News & Information
From October 29th till November 6th, 2016, the College of Economics carried out Euro-Japan Dialogue in Romania and Greece. This was the 11th year of the programme, which has taken place now at 21 different universities in 13 countries in Europe. This year Euro-Japan Dialogue visited the Japanese Language and Literature Department at University of Bucharest, Romania, and the Faculty of English Language and Literature at University of Athens. Greece.
The ten undergraduate students from Faculty of Economics began their sojourn in Bucharest. The economic topics were University Tuition Fees, and Migrant Labour. Each side presented on these topics from the perspective of Japan and Romania. In the former presentation, the YNU cohort made a comparison with Germany and showed how a differing economic outlook in Japan meant offering a universal waiver on tuition fees for all university education would be problematic. On Migrant Labour, Japanese students introduced a number of academic studies that found little or no adverse effect on domestic labour from an influx of migrant workers. These presentations were met enthusiastically by the Romanian audience, who asked interesting questions, such as what motivates overseas workers to make their way to Japan.
As well as the economic topics, presentations and discussion took place on some cultural issues. An informative and educational comparison was made on Marriages & Funerals, where the many commonalities and significant differences were analysed and commented on. The ‘kidnapping’ of Romanian brides was an especially intriguing custom for the YNU students.
In Romania students also made a company visit to Makita, a Japanese manufacturer of industrial power tools. This company has a truly global span, with factories in three EU countries: Germany, UK, as well as Romania. The visiting YNU and UB students were able to tour the factory and understand this snapshot of economic relations between Japan and Romania. They also took part in a lively discussion on the communication challenges that a multilingual, multinational workforce throws up.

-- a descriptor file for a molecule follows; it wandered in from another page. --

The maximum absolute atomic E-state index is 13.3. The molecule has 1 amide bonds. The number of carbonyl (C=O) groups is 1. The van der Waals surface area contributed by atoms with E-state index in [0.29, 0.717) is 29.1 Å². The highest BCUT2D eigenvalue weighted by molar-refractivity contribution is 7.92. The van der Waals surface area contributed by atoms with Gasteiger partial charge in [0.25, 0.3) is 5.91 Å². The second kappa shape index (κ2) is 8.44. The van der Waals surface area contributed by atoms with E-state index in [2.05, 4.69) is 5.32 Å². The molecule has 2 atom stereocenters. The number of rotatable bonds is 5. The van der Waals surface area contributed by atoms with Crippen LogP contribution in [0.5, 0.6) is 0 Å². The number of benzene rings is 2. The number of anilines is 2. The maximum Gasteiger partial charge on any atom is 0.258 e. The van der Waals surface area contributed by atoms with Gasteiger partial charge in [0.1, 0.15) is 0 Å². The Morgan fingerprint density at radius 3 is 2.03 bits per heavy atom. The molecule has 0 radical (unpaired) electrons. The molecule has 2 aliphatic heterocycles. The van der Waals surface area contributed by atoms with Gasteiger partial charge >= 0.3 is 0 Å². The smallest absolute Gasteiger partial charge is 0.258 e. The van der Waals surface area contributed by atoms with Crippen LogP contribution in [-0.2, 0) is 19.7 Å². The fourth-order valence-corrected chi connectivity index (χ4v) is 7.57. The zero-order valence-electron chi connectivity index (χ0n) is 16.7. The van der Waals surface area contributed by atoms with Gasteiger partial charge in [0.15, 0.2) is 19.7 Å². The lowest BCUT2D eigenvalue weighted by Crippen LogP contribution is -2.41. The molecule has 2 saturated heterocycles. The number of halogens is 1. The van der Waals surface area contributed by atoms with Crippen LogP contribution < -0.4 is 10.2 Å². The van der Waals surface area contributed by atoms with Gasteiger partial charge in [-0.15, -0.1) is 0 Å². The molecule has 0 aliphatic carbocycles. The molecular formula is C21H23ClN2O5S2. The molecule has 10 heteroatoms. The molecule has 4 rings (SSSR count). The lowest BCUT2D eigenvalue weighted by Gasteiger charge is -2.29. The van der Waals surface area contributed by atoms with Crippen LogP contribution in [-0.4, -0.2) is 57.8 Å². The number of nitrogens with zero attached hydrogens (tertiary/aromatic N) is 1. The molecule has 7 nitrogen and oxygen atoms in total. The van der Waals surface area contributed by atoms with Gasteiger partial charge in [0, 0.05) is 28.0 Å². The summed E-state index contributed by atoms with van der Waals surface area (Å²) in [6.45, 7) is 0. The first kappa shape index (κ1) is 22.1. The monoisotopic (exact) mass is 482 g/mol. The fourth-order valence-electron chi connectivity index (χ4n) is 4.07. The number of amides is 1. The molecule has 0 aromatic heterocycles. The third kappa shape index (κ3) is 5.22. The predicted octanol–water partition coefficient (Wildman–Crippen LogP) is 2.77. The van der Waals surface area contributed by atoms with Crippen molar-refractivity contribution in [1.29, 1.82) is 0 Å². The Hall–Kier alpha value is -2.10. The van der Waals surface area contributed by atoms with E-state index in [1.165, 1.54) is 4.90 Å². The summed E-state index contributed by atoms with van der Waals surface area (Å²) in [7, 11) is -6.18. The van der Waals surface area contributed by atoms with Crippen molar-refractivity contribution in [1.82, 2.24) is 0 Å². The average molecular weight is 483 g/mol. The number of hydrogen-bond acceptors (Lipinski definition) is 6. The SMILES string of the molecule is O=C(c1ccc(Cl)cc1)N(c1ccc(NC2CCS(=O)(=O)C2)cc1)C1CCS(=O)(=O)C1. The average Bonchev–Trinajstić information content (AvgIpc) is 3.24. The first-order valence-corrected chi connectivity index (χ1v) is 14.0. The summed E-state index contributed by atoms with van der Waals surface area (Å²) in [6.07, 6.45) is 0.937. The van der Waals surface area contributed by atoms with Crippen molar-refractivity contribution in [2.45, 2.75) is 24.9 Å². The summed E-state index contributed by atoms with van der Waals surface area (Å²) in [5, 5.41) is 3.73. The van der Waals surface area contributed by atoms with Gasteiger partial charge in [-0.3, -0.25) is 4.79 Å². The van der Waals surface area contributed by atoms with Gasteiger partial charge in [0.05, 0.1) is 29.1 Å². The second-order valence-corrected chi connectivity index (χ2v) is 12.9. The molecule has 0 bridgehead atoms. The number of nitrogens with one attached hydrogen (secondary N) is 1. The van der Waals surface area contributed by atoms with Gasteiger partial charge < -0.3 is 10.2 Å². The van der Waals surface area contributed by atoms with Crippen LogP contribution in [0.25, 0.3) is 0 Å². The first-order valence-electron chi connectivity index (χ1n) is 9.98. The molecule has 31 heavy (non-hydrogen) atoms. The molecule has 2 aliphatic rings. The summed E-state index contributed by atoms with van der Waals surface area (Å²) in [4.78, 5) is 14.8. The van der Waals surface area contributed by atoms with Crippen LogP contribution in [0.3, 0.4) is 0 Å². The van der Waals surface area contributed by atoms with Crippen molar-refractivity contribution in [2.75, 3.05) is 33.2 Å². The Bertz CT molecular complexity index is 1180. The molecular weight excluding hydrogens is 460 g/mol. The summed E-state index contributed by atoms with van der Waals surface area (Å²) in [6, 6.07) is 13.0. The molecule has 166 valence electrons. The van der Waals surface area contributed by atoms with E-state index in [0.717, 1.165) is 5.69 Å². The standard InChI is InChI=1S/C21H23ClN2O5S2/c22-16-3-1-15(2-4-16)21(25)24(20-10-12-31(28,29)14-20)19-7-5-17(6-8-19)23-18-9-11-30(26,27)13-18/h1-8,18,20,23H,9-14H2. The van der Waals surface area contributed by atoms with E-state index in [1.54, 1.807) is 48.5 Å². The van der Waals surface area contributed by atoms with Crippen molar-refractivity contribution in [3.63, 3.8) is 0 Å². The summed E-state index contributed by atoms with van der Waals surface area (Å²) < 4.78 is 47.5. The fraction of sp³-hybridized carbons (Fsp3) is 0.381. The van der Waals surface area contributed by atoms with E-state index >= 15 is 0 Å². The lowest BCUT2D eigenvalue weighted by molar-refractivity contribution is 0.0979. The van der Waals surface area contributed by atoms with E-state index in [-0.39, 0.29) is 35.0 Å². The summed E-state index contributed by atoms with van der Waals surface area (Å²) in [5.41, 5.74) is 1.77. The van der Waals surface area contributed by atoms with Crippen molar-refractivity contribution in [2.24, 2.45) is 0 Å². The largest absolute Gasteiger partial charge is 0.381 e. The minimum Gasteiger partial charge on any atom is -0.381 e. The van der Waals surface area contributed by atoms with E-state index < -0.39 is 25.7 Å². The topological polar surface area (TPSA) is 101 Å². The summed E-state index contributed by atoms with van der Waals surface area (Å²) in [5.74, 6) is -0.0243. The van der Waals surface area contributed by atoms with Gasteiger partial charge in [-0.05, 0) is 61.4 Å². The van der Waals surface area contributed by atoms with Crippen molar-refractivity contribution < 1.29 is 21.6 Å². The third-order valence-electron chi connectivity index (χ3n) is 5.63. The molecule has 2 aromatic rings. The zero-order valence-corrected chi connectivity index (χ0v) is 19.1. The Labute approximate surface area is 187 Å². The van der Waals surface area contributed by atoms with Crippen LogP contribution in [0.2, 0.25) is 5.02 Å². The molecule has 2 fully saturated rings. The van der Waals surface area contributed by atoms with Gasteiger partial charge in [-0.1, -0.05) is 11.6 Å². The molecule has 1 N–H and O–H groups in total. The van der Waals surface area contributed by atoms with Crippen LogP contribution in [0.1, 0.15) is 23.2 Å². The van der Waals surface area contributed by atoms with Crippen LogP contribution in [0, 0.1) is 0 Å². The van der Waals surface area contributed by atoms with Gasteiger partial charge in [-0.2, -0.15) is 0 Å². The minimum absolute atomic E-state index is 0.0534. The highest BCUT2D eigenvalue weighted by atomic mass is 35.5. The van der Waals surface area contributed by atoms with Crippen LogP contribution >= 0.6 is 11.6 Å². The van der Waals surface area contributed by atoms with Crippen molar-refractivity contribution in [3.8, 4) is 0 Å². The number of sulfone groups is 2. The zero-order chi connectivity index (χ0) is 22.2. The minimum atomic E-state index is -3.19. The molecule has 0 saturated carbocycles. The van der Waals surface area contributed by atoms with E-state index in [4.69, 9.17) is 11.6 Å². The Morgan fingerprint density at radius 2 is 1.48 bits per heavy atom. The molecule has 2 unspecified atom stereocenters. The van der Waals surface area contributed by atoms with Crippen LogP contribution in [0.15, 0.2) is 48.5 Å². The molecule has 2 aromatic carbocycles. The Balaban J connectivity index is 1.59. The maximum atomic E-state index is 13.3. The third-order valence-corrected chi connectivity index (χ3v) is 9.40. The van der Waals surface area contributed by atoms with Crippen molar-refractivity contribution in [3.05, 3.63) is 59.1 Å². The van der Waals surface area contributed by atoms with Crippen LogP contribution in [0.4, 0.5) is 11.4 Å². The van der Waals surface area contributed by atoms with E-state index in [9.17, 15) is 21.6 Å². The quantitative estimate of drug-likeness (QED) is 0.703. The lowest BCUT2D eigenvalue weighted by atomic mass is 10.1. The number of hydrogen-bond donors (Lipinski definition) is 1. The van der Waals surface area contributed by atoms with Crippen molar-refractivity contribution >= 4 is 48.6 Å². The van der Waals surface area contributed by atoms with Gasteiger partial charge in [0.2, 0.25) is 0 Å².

On November 2 the cohort moved to Athens, and were immediately given a taste of the challenges that Greece still faces. The Euro-Japan Dialogue visited University of Athens on the day of a lightening strike by students. Despite there being a picket line, the strike organizers were swayed by the argument that the YNU group had come so far for this event, and YNU and participating Athens students were given special permission to cross the picket line. Thus the Dialogue took place on an empty campus. The Japanese students were able to experience first-hand the problems faced by some of their Greek peers brought about by the Eurozone crisis.
The main topic of discussion in Athens was on the economic benefits of a multilingual society. The Athens cohort explained the finer detail of terms such as multlingualism and pluraligualism. They then went on to give examples of how businesses with limited linguistic competence among their staff suffer economically. The YNU cohort outlined the various minority languages spoken in Japan – such as Ainu, Okinawan, and Portuguese – before going on to discuss Japan’s well-known lack in English-language proficiency and the economic side-effects of the problem. A lively discussion on the role of English in Greek and Japanese societies followed.
In both cities the European students guided the YNU cohort on cultural and historical tours, followed by more relaxed intercultural exchange in social settings. The Euro-Japan Dialogue was a great success thanks in large part to the hard work, organization and gracious hospitality of our European partners at University of Bucharest and University of Athens, to whom we offer our deepest gratitude.
Plans for the 12th Euro-Japan Dialogue are already underway, when the programme will visit University of Tallin, Estonia, and University of Vilnius, Lithuania.